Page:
Author(s): Reuben SS, Buvanendran A, Kroin JS, Raghunathan K
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Abstract BACKGROUND: As optimal pain relief after surgery is difficult to achieve with the use of just one drug, many pain experts advocate the use of two or more classes of medications so as to reduce the side effects from any one drug. In this trial, we assessed the analgesic efficacy of administering perioperative celecoxib, pregabalin, or both after spinal fusion surgery. METHODS: Eighty patients scheduled to undergo elective decompressive lumbar laminectomy with posterior spinal fusion were randomized to receive oral medications: placebo 1 h before and 12 h after surgery, celecoxib 400 mg 1 h before and celecoxib 200 mg 12 h after surgery, pregabalin 150 mg 1 h before and 12 h after surgery, or a pregabalin/celecoxib combination of 400 mg/150 mg 1 h before and 200 mg/150 mg 12 h after surgery. RESULTS: The pregabalin/celecoxib group consumed the least patient-controlled morphine. Celecoxib alone or pregabalin alone also reduced opioid use compared with placebo, but not as much as when combined. The pregabalin/celecoxib combination was the most effective treatment for reducing pain both at rest and with movement over the 24-h postoperative time period. Hemodynamics and respiratory rate did not differ among the four treatment groups. Fewer patients experienced nausea in the pregabalin/celecoxib group compared with that in the placebo group. CONCLUSION: The perioperative administration of the combination of celecoxib and pregabalin improved analgesia and caused fewer side effects, than either analgesic drug alone after spinal fusion surgery.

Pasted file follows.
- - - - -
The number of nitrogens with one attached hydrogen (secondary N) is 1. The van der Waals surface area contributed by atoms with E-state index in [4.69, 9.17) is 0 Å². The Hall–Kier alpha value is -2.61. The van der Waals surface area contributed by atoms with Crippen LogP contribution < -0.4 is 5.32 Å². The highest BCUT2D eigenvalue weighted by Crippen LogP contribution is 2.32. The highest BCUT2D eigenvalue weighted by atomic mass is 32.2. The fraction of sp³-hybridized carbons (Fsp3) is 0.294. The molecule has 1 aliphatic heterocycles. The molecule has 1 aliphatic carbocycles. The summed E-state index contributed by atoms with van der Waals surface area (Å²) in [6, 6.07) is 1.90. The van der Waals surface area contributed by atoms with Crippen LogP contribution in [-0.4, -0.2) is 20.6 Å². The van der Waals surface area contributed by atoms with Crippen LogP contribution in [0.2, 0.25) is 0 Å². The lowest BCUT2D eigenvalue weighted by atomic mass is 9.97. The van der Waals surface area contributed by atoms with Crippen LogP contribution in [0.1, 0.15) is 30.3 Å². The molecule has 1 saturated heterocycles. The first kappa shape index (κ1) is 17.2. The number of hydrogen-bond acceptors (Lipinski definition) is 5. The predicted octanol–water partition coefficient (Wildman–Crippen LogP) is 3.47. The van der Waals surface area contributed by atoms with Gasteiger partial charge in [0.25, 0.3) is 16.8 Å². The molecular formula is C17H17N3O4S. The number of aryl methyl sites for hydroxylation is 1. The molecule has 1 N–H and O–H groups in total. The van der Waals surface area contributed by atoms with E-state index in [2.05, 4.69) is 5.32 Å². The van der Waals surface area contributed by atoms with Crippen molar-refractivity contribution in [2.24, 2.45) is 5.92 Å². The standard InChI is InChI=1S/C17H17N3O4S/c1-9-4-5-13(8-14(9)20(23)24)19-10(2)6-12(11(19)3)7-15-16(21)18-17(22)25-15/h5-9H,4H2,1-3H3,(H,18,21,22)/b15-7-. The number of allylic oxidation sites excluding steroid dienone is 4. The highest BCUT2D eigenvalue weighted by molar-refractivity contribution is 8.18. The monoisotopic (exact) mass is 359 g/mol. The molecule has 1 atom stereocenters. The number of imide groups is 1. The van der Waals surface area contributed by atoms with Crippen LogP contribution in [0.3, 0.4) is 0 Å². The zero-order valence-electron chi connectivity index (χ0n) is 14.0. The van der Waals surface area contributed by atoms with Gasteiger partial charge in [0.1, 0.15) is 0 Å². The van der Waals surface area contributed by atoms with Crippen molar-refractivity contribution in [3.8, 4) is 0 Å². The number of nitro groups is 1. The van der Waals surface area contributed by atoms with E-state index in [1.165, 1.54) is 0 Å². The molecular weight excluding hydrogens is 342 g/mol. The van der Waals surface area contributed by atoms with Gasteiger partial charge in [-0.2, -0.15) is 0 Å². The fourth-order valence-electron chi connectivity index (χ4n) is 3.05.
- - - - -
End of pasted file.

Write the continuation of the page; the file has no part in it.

This article was published in RETRACTED ARTICLE See: Retraction Notice
and referenced in Biochemistry & Analytical Biochemistry